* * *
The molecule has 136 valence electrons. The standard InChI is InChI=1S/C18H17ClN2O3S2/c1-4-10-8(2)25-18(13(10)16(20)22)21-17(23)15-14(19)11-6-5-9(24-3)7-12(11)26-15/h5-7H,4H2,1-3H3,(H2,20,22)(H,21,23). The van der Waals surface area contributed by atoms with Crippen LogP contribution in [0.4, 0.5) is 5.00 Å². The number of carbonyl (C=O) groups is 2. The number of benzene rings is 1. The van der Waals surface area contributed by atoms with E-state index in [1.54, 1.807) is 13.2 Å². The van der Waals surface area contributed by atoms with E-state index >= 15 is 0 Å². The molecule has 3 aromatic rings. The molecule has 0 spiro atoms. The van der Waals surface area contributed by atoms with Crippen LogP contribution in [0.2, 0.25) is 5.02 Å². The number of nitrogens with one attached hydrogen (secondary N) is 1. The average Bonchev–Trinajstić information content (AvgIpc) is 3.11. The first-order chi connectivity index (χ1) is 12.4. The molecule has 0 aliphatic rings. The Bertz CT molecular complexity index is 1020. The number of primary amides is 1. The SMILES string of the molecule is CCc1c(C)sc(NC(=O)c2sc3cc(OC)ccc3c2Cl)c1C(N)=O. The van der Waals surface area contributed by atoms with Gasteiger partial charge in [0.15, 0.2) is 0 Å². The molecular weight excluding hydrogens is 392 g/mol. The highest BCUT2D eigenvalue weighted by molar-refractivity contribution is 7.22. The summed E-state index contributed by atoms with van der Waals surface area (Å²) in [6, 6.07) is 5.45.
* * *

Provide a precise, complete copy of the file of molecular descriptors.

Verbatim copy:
The molecule has 136 valence electrons. The standard InChI is InChI=1S/C18H17ClN2O3S2/c1-4-10-8(2)25-18(13(10)16(20)22)21-17(23)15-14(19)11-6-5-9(24-3)7-12(11)26-15/h5-7H,4H2,1-3H3,(H2,20,22)(H,21,23). The van der Waals surface area contributed by atoms with Crippen LogP contribution in [0.4, 0.5) is 5.00 Å². The number of carbonyl (C=O) groups is 2. The number of benzene rings is 1. The van der Waals surface area contributed by atoms with E-state index in [1.54, 1.807) is 13.2 Å². The van der Waals surface area contributed by atoms with E-state index >= 15 is 0 Å². The molecule has 3 aromatic rings. The molecule has 0 spiro atoms. The van der Waals surface area contributed by atoms with Crippen LogP contribution in [0.2, 0.25) is 5.02 Å². The number of nitrogens with one attached hydrogen (secondary N) is 1. The average Bonchev–Trinajstić information content (AvgIpc) is 3.11. The first-order chi connectivity index (χ1) is 12.4. The molecule has 0 aliphatic rings. The Bertz CT molecular complexity index is 1020. The number of primary amides is 1. The SMILES string of the molecule is CCc1c(C)sc(NC(=O)c2sc3cc(OC)ccc3c2Cl)c1C(N)=O. The van der Waals surface area contributed by atoms with Gasteiger partial charge in [0.15, 0.2) is 0 Å². The molecular weight excluding hydrogens is 392 g/mol. The highest BCUT2D eigenvalue weighted by molar-refractivity contribution is 7.22. The summed E-state index contributed by atoms with van der Waals surface area (Å²) in [6, 6.07) is 5.45.